On Leadership and the Utility of Precepts

For several weeks have toted Michael Fullan’s Change Leader: Learning To Do What Matters Most, wondering what to make of it and what to do with it. It neither inspired nor engaged me. It is well-meaning and well-organized, written, one must surmise, from the best of intentions by an informed and intelligent man. It shares these admirable traits with the food pyramid – an equally well-considered document. But who uses the food pyramid when assembling a shopping list? 

Among the increasing number of writers on change in education, Fullan has secured a place of prominence because of his clarity, productiveness and enthusiasm. Fullan has long been studying and writing about change. First focusing on principals and schools, Fullan’s scope has widened to organizational change and leadership itself.  He has many important and worthwhile things to say.

Change Leader is organized into seven short chapters, each providing a precept supported by examples. Chapter One – “Practice Drives Theory” – offers the insight that “the effective change leader actively participates as a learner in helping the organization improve.” Doing is changing, and leading, Fullan proclaims, emphasizing that we can learn much of what we need from rigorously studying practice and implementation. Chapter Two – “Be Resolute; act with purpose and empathy” offers the insight that “effective change leaders combine resolute moral purpose with impressive empathy.”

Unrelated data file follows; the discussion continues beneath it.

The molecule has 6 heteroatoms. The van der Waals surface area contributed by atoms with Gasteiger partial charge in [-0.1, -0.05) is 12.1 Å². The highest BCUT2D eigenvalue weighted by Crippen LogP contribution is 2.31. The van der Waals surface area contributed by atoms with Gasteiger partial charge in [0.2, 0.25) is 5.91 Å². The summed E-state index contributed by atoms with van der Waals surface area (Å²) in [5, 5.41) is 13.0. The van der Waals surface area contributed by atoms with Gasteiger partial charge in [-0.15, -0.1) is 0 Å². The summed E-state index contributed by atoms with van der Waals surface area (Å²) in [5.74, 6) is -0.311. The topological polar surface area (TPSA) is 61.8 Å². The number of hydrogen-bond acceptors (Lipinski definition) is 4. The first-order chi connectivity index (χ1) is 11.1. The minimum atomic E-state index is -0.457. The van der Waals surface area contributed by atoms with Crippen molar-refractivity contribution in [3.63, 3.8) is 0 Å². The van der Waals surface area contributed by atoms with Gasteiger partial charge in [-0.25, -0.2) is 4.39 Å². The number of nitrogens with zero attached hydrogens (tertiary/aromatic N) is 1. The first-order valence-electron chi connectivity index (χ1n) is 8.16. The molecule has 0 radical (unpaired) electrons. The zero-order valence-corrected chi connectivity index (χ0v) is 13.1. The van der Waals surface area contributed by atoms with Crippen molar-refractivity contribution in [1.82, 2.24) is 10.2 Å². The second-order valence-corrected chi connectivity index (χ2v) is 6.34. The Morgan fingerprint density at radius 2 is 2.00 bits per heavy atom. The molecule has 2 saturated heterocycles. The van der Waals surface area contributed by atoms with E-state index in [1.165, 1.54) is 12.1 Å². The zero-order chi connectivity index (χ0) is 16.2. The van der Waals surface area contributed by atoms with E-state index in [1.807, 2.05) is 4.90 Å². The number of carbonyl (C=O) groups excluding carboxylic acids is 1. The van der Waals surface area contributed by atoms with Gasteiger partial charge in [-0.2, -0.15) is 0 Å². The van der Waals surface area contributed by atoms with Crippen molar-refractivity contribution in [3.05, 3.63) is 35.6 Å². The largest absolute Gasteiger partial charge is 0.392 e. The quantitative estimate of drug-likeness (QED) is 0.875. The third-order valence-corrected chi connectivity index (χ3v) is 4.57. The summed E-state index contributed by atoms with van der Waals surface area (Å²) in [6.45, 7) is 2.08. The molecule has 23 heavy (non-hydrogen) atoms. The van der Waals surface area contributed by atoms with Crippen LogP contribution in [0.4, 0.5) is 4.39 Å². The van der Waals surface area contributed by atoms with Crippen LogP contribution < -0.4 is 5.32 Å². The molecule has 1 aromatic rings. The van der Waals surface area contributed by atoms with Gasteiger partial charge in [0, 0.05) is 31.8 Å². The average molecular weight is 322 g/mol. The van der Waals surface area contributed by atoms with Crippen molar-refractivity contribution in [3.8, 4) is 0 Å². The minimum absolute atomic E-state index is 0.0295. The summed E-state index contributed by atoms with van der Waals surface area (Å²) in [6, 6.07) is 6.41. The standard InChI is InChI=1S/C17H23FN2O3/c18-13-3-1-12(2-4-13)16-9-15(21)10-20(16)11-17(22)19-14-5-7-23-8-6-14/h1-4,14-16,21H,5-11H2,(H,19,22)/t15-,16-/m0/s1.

“Motivate the Masses” is the heart of Chapter Three and “Collaborate to Compete” is the message of Chapter Four. The key insight of Chapter Five, “change leaders are more confident than the situation warrants but more humble than they look,” supports the title to “Learn Confidently.” Chapter Six asserts “Know Your Impact” and Chapter Seven advances the concept of simplexity, “salvation for an intricate world.”

Fullan’s precepts are solid, often supported through the scholarship of others, experience and the wisdom of common sense. But as to why these, and not different precepts, or when and how, the book remains mute. Perhaps the book is designed more as an abbreviated primer for the precept-less, or a reminder for the leader who has lost their way. For this academic leader, I expect more substance with my precepts, or at least some sophisticated seasoning.

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